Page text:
Written by  :  jorgeabe (14)
Written on  :  Apr 09, 2007
Platform  :  DOS
Rating  :  4.6 Stars4.6 Stars4.6 Stars4.6 Stars4.6 Stars

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A genuine proof of inspiration, talent and creative freedom

The Good

First of all, I would want to clarify you that I played the two PC versions of Loom: the remake first, and then the original. Brief conclusion: play the original 16-colors version. Extended conclusion: the 256-colors version, due probably to audio-tracks limitations, is STRONGLY cut, even though it doesn’t appear to be. Pages of important dialogues were lost, together with subtle lines and cut-scenes which made a richer story. In the end, in the remake we have a rather confusing and inconclusive story for those who have to play it for the first time.

An adventure without inventory? Yes. In fact, there aren’t dialogue options either, and besides we interact by means of sounds which we’ll have to “weave them”. Weave them? Indeed yes. Friends, get ready to try a magical fantasy shaped like adventure, whose inventory are our ears.

The story begins in the audio tapes. Much people say they aren’t necessary, but remember Lucas Arts designed it in this manner originally. Besides, this tapes are easy of to get (go to the-underdogs.org). Also, you’ll need the book of patterns: read it first, as the manual says. Here we personify Bobbin Threadbare, a young born of extraordinary circumstances, in a fantasy world equally extraordinary which is geographically and ideologically divided into guilds (blacksmiths, crystal workers,…). Bobbin belongs to the one of the “Weavers”, who live separate in a island called “Loom” and perform stealthy a fundamental role into the “weave” of universe. Certain omens warn the Apocalypses is coming and someone is behind all of this. Will Bobbin be that “someone” as the Elders say? Well, you’ll have to find it out. I only mention you that also there is a “personal quest” for Bobbin. With this argument, the young innocence and ingenuousness of Bobbin walk through curious, comical and amusing situations, but the story doesn’t doubt to face him with serious tragic moments or truly transcendent circumstances: and here is where the game warns us that its childish and simple impression hides deep emotions and disquieting topics which it subtly invites us to ponder. All, without requesting tons of characters and dialogs, blood, etc; this is named disinterested inspiration, or, an easier way, art.

Although the first impression is an adventure with traditional gameplay (point & click), the thing is much more simple actually, but not less original and entertaining. Bobbin interacts by means of four-musical-notes arrays performed with his “distaff”. As we advance through the game, he (us) is going to learn more advanced “notes” which allow him to perform different actions, from open a door to become invisible. This combinations introduce themselves subtly, which we will have to write them down in our book of patterns (the one of real paper!) since some of this combinations generate randomly in each new game, so NO walkthrough will help us. For example, notes learned in order to “open” a door can serve us to “open” other things, in an extended sense. Also we can use it to “close” if we perform it in reverse way. Thus, a system which could have been used in a boring and simplistic manner, ends creating a challenging and entertaining experience, with lots of clever variants as the game progresses; yet its difficult and complexity don’t even close to the ones of other Lucas Arts’ adventures. In Loom there is no impossible or absurd obstacles: its gameplay is intuitive and fluid, but challenging and satisfying, due to its exquisitely designed and story-integrated puzzles, clear evidence of the natural talent for these matters of Lucas Arts’ people of those years. The “verbal” communication with other characters isn’t complicated either. Simply we double click on them and then we will establish the necessary conversation in order to the story advances, without we could choose any particular line such as in other adventures. Nothing wrong with this. As always, the dialogs are very well written, giving naturalness both characters and events. There are humorous moments, and other ones of absolute seriousness, and dialogs convey this successfully without seem artificial or dissonant.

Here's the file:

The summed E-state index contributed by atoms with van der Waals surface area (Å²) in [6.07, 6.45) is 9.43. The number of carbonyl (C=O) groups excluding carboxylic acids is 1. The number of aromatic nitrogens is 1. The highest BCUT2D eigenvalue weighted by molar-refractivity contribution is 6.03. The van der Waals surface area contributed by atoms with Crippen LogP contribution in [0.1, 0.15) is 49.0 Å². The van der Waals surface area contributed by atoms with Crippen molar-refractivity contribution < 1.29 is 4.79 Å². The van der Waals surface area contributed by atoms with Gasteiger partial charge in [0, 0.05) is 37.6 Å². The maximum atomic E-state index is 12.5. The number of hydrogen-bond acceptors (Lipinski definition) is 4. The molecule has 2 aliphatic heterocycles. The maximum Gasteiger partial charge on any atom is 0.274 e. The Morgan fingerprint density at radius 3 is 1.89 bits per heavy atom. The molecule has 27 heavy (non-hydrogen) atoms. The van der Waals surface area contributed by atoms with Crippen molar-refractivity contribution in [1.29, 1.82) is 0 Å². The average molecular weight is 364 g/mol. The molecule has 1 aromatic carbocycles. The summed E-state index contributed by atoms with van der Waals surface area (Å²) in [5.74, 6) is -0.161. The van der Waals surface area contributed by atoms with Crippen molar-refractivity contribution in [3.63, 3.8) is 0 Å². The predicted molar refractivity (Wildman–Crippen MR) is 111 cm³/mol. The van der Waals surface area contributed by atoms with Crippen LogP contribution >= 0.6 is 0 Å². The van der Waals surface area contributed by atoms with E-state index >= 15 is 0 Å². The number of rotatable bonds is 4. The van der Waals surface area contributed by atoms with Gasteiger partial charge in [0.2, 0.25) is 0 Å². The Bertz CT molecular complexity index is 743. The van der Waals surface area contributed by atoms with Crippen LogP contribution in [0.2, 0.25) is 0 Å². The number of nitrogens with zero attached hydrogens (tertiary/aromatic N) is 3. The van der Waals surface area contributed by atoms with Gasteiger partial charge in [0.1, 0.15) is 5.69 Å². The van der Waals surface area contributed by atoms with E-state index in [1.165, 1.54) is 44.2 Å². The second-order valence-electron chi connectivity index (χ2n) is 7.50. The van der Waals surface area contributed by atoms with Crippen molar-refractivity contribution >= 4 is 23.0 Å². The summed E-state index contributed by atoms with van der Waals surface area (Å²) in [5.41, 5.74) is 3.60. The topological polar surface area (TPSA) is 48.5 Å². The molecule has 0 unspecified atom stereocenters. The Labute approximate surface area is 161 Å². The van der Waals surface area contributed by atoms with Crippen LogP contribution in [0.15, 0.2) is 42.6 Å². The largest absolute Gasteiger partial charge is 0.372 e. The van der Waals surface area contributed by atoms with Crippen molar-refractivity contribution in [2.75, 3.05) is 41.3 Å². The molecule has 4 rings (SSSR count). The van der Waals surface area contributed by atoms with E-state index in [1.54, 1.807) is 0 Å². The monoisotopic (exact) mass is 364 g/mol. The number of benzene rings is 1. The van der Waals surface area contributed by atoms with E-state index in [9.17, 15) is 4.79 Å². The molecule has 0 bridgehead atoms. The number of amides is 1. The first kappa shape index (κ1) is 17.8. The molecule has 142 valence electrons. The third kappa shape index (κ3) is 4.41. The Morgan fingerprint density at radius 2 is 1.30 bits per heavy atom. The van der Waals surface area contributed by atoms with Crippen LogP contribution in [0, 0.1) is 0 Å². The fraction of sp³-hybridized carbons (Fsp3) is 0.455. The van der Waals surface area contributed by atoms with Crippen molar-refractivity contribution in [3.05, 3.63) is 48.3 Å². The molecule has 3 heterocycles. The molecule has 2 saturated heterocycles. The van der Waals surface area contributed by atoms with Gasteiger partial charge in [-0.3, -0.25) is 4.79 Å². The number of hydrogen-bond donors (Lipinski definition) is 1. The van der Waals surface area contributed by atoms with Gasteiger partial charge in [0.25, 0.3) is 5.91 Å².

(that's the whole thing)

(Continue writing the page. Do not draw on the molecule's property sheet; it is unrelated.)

The visual art is outstanding. Few pixels and few colors didn’t impede that the artists have achieved a beautiful magic world, palpable and well animated. The game’s main theme is a great piece, very touching if fit in any adjective, and throughout the game small melodies will enhance the emotional nature of each situation exceptionally (this details were lost in the remake).

The Bad

Is it short? Yes, it is. Is it easy? YES, IT IS! Does that really matter? Not at all.

If you are going to play it first time, don’t do it with the remake.

The Bottom Line

Loom is a charming and super-original adventure, result of an era where Lucas Arts had ball…, I mean… “courage” in order to innovate and surprise with its graphic adventures. Despite of its simplicity, Loom’s gameplay is far more entertaining than lots of super-productions with infinite inventories; and despite of its innocent and silly appearance, its story is far more touching than tons of adventures with “serious and mature” stories appearing out there. “Close your eyes, and listen…”, because that is how an original adventure should be played. An authentic masterpiece.